AUKUS and US militarisation a concern for NZ sovereignty

Dec 27, 2023
US Australia and Great Britain flags paint over on chess king. AUKUS defence pact.

As the New Zealand coalition government backs closer alignment with US geo-strategic interests, critics warn of instability and loss of sovereignty in a region militarisation is dividing.

Concerns are rising for peace and sovereignty in the Pacific after strong signals from New Zealand’s new government that it wants to swiftly join the US-led military alliance AUKUS.

If New Zealand did join the bloc it would effectively compromise the country’s long-held anti-nuclear policy, regardless of what ‘pillar’ it was under, historian and co-director of the New Zealand progressive foreign policy group Te Kuaka, Marco de Jong, told In Context.

He said the decision would put an end to what was left of its independent foreign policy, as well as its image as an ‘honest broker’ in a region already divided by increasing militarisation.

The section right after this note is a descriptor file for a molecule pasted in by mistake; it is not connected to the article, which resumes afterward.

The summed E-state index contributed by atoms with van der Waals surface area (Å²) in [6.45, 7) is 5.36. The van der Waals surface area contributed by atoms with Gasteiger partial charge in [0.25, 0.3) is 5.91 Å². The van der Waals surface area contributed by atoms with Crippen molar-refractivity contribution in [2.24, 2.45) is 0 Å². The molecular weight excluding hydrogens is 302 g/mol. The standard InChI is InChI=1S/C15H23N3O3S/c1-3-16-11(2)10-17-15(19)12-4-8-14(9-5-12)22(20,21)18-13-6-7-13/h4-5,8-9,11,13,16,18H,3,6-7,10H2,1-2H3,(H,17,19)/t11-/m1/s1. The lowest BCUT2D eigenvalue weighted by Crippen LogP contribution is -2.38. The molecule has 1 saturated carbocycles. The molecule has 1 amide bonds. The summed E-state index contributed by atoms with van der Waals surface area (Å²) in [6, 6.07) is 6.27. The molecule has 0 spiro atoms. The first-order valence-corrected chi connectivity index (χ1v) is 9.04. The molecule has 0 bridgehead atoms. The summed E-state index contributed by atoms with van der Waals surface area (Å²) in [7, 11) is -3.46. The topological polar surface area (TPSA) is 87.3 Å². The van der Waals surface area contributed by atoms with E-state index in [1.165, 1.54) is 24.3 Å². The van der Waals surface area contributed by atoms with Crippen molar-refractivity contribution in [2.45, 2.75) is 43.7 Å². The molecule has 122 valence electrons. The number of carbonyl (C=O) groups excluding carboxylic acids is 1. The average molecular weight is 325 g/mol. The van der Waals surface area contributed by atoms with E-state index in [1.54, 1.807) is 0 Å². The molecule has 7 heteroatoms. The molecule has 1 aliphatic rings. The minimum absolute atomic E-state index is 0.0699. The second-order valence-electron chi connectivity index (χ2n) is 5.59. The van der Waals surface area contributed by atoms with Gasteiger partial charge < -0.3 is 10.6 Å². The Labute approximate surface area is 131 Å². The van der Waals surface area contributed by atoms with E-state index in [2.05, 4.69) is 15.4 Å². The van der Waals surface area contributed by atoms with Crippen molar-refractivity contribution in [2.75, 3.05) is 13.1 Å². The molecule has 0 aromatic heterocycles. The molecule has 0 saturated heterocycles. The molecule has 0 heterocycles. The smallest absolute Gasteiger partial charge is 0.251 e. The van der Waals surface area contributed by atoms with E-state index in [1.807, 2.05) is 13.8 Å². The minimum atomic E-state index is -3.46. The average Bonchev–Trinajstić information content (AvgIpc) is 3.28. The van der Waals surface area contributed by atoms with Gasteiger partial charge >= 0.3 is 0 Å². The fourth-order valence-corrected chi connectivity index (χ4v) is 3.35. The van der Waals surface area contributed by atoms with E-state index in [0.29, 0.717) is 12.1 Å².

The 2021 AUKUS agreement between Australia, the UK and the US centres on the tripartite development of a nuclear submarine fleet within a security partnership geared to upholding the so-called “rules-based international order,” as well as a “free and open Indo-Pacific.” Though not stated explicitly, it is seen as an anti-China alliance, based on a hyped-up threat of Beijing to the region.

It was announced in March that SNN-AUKUS nuclear submarines would be delivered to Australia by the early 2040s and the UK by the late 2030s. A bill passed in the US Congress on December 15 cleared the way to sell three-to-five Virginia-class submarines to Australia in the interim by the early 2030s.

Australia’s decision to join AUKUS – with an AU$368 billion price tag for the submarines – has been characterised by former Prime Minister Paul Keating as “part of a containment policy against China”. Back in March, he told ABC News:

“The Chinese government doesn’t want to attack anybody. They don’t want to attack us… We supply their iron ore which keeps their industrial base going and there’s nowhere else but us to get it. Why would they attack? They don’t want to attack the Americans … It’s about one matter only: the maintenance of US strategic hegemony in East Asia. This is what this [AUKUS] is all about.”

Now, New Zealand may be about to hitch its wagon to that strategy too.